Tiger facts...


The scientific name for a tiger is Panthera tigris. Panthera is the genus, and the word means "Roaring Cats," which includes lions, tigers, leopards, and jaguars. The species "tigris" refers to the tiger and is the Latin word for tiger. The full "Linnaean" hierarchy for the tiger is:



Tigers and other carnivores descended from small mammals called miacids which lived during the early post-dinosaur Cenozoic Era about 60 million years ago. Miacids evolved over millions of years into several hundred different species, including cats, bears, dogs and weasels. About 37 cat species descended from the miacids. See The Making of the Cat for more.

Tigers evolved in eastern Asia, and while some of the earliest tiger fossils have been found in Siberia and China, the tigers exact original place is unknown. Tigers have only ever lived in Asia, although some scientists believe, based on fossil findings that they may have roamed into what is now Alaska during a time when the Bering strait was a land bridge. They have never lived in Africa. It is estimated that tigers have have roamed the earth for over 6 million years, although the earliest tiger fossils date back to somewhere between 1.5 and 2 million years ago and in approximately the same geographic distribution as modern tigers had a hundred years ago (when they still maintained a substantial range.)

Although scientists no longer classify tigers into subspecies, these names are commonly used to describe "races" of tigers from different regions that have slightly different physical characteristics. There were 8 subspecies of Tiger at the beginning of the 20th century. 3 are now extinct, leaving 5 existing subspecies.


A typical tiger's life expectancy in the wild is 15-20 years; somewhat longer in captivity. The oldest tiger on record was 26 years.

Although there is no set mating season for tigers, breeding ofter occurs in the spring. The male may stay with the female for 20-80 days during this period, and then returns to its territory, never taking part in the rearing of the cubs. Gestation period is typically about 15 weeks.The female tiger, or tigris, can deliver several litters over her lifetime. Litter size ranges from 1 to 6, although rarely more than 2 or 3 survive. The cubs nurse for about 2 months, learn to hunt after about 11 months, and spend the first two years of their lives with their mother, before going out on their own. At this point, the mother will be ready to mate again, but if no cubs survived to maturity, the mother can mate again after 5 months. A mother is ultimately successful if two cubs survive to maturity.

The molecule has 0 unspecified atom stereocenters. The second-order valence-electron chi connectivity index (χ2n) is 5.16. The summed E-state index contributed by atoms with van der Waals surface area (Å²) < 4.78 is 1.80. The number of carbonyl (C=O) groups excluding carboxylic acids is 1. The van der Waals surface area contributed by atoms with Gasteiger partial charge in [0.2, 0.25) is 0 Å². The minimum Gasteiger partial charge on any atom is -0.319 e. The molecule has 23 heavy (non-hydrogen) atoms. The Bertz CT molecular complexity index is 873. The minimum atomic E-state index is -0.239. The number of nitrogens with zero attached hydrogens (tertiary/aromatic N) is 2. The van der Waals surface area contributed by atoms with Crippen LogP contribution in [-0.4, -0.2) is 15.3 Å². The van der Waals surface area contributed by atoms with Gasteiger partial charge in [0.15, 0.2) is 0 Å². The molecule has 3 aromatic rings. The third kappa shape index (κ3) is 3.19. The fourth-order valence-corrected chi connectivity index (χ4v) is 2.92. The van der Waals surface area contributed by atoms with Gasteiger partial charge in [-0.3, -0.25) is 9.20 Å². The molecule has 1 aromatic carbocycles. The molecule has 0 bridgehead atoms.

The largest member of the cat family, they range in size depending on subspecies and gender. Typically 3 feet tall to the top of the shoulder, 7-10 feet long from the head to the rear end, with an additional 3 foot long tail, their weight ranges from 175-650 pounds. More on size can be found here.

The tiger is the only species of wild cat with stripes, which are actually pigmentation marks on the skin.


Tigers prefer forested regions with available cool water and plenty of sources of food, which typically include deer, buffalo, wild pigs, porcupines and langur monkeys. They have also been known to eat fruit and grass to aid in digestion. Tigers are solitary and territorial, hunting alone and marking their territory by spraying the edge of it. Same sex territories don't overlap.

Tiger are at the top of the food chain and have no natural predators. Only man threatens their survival as a species. Tigers kill only for food and only when hungry. Rare cases of attacks on man usually turned out to be due to the tiger being put in a threatening, no escape situation. One section of the world, the Sundarbans mangrove on the borders of India and Bangladesh, have reported 800 human deaths attributable to tigers over the past 20 years. Since tigers almost always attack from behind, a double sided mask had been shown to be effective in preventing attacks.


In early 1900's, world tiger population was estimated at around 100,000. By 1950, this number had dropped to 40,000. The reasons for their demise include poaching (fur, Chinese medicine, exotic recipes - 1 tiger per day is poached in India), deforestation (insecticides have reduced the danger of malarial mosquitoes in India, making land habitable that was previously home to tigers), and human expansion. The lowest point of tiger population was about 4000 in the 1970s. Due to conservation efforts, the total number of tigers in the wild has increased modestly since then to around 5000-7000 today. At least twice that number exist in captivity.

A dead tiger's parts are worth as much as $200,000 on the black market. The trade continues today in China, Taiwan, Korea, and Singapore, although tiger medicine is a hoax and has been shown to have no curative powers.

Tiger are protected under the CITES (Convention on International Trade in Endangered Species of Fauna and Flora) treaty. 158 countries have signed the treaty and agreed to abide by its terms, including those in which most tigers live. However, that has not stopped individual poaching. The tiger is officially classified as an Endangered Species, as are all of the remaining subspecies. They have been on the Endangered Species list since 1970.


Image appears courtesy of ImagineAnimals at http://www.imagineanimals.com